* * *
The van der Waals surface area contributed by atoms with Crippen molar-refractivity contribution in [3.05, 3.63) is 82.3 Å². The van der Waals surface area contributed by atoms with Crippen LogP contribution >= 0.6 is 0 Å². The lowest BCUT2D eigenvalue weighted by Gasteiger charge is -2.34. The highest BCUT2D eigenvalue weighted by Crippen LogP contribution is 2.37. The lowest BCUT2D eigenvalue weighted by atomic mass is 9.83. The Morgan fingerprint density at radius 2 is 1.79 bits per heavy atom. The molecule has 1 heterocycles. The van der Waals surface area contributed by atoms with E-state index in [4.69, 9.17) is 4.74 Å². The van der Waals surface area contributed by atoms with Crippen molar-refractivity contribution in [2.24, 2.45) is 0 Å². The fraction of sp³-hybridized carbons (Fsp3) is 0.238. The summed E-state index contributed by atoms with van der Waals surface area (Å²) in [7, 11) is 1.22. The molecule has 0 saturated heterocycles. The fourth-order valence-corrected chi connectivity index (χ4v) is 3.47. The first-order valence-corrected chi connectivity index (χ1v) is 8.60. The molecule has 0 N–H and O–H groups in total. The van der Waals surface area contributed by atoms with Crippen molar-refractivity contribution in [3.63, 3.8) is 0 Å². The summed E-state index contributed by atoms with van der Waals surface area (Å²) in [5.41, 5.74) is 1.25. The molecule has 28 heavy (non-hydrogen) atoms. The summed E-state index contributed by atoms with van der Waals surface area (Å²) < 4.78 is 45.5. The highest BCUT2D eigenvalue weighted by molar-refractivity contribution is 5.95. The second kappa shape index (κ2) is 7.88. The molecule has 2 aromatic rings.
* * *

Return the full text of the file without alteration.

The van der Waals surface area contributed by atoms with Crippen molar-refractivity contribution in [3.05, 3.63) is 82.3 Å². The van der Waals surface area contributed by atoms with Crippen LogP contribution >= 0.6 is 0 Å². The lowest BCUT2D eigenvalue weighted by Gasteiger charge is -2.34. The highest BCUT2D eigenvalue weighted by Crippen LogP contribution is 2.37. The lowest BCUT2D eigenvalue weighted by atomic mass is 9.83. The Morgan fingerprint density at radius 2 is 1.79 bits per heavy atom. The molecule has 1 heterocycles. The van der Waals surface area contributed by atoms with E-state index in [4.69, 9.17) is 4.74 Å². The van der Waals surface area contributed by atoms with Crippen molar-refractivity contribution in [2.24, 2.45) is 0 Å². The fraction of sp³-hybridized carbons (Fsp3) is 0.238. The summed E-state index contributed by atoms with van der Waals surface area (Å²) in [7, 11) is 1.22. The molecule has 0 saturated heterocycles. The fourth-order valence-corrected chi connectivity index (χ4v) is 3.47. The first-order valence-corrected chi connectivity index (χ1v) is 8.60. The molecule has 0 N–H and O–H groups in total. The van der Waals surface area contributed by atoms with Crippen molar-refractivity contribution in [3.63, 3.8) is 0 Å². The summed E-state index contributed by atoms with van der Waals surface area (Å²) in [5.41, 5.74) is 1.25. The molecule has 28 heavy (non-hydrogen) atoms. The summed E-state index contributed by atoms with van der Waals surface area (Å²) < 4.78 is 45.5. The highest BCUT2D eigenvalue weighted by molar-refractivity contribution is 5.95. The second kappa shape index (κ2) is 7.88. The molecule has 2 aromatic rings.